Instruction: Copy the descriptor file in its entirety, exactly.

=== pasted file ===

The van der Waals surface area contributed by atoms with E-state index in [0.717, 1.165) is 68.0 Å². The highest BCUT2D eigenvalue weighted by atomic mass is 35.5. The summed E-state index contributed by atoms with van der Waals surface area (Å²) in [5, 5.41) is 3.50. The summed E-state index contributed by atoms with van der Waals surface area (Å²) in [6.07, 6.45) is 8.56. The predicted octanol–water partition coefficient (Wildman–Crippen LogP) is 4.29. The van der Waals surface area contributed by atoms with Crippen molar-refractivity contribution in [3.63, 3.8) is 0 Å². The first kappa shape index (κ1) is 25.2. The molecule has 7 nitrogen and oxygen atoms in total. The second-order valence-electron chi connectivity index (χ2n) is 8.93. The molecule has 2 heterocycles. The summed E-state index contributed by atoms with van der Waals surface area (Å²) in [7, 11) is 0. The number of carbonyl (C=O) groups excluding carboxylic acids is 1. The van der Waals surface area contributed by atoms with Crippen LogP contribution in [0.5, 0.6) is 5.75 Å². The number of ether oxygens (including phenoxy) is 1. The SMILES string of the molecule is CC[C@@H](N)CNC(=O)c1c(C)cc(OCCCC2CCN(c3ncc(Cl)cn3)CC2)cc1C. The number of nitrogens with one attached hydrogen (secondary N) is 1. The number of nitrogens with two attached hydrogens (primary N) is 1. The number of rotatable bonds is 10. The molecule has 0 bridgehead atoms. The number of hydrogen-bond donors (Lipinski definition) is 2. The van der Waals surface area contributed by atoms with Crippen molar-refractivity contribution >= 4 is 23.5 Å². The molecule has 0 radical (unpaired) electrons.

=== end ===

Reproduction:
The van der Waals surface area contributed by atoms with E-state index in [0.717, 1.165) is 68.0 Å². The highest BCUT2D eigenvalue weighted by atomic mass is 35.5. The summed E-state index contributed by atoms with van der Waals surface area (Å²) in [5, 5.41) is 3.50. The summed E-state index contributed by atoms with van der Waals surface area (Å²) in [6.07, 6.45) is 8.56. The predicted octanol–water partition coefficient (Wildman–Crippen LogP) is 4.29. The van der Waals surface area contributed by atoms with Crippen molar-refractivity contribution in [3.63, 3.8) is 0 Å². The first kappa shape index (κ1) is 25.2. The molecule has 7 nitrogen and oxygen atoms in total. The second-order valence-electron chi connectivity index (χ2n) is 8.93. The molecule has 2 heterocycles. The summed E-state index contributed by atoms with van der Waals surface area (Å²) in [7, 11) is 0. The number of carbonyl (C=O) groups excluding carboxylic acids is 1. The van der Waals surface area contributed by atoms with Crippen LogP contribution in [0.5, 0.6) is 5.75 Å². The number of ether oxygens (including phenoxy) is 1. The SMILES string of the molecule is CC[C@@H](N)CNC(=O)c1c(C)cc(OCCCC2CCN(c3ncc(Cl)cn3)CC2)cc1C. The number of nitrogens with one attached hydrogen (secondary N) is 1. The number of nitrogens with two attached hydrogens (primary N) is 1. The number of rotatable bonds is 10. The molecule has 0 bridgehead atoms. The number of hydrogen-bond donors (Lipinski definition) is 2. The van der Waals surface area contributed by atoms with Crippen molar-refractivity contribution >= 4 is 23.5 Å². The molecule has 0 radical (unpaired) electrons.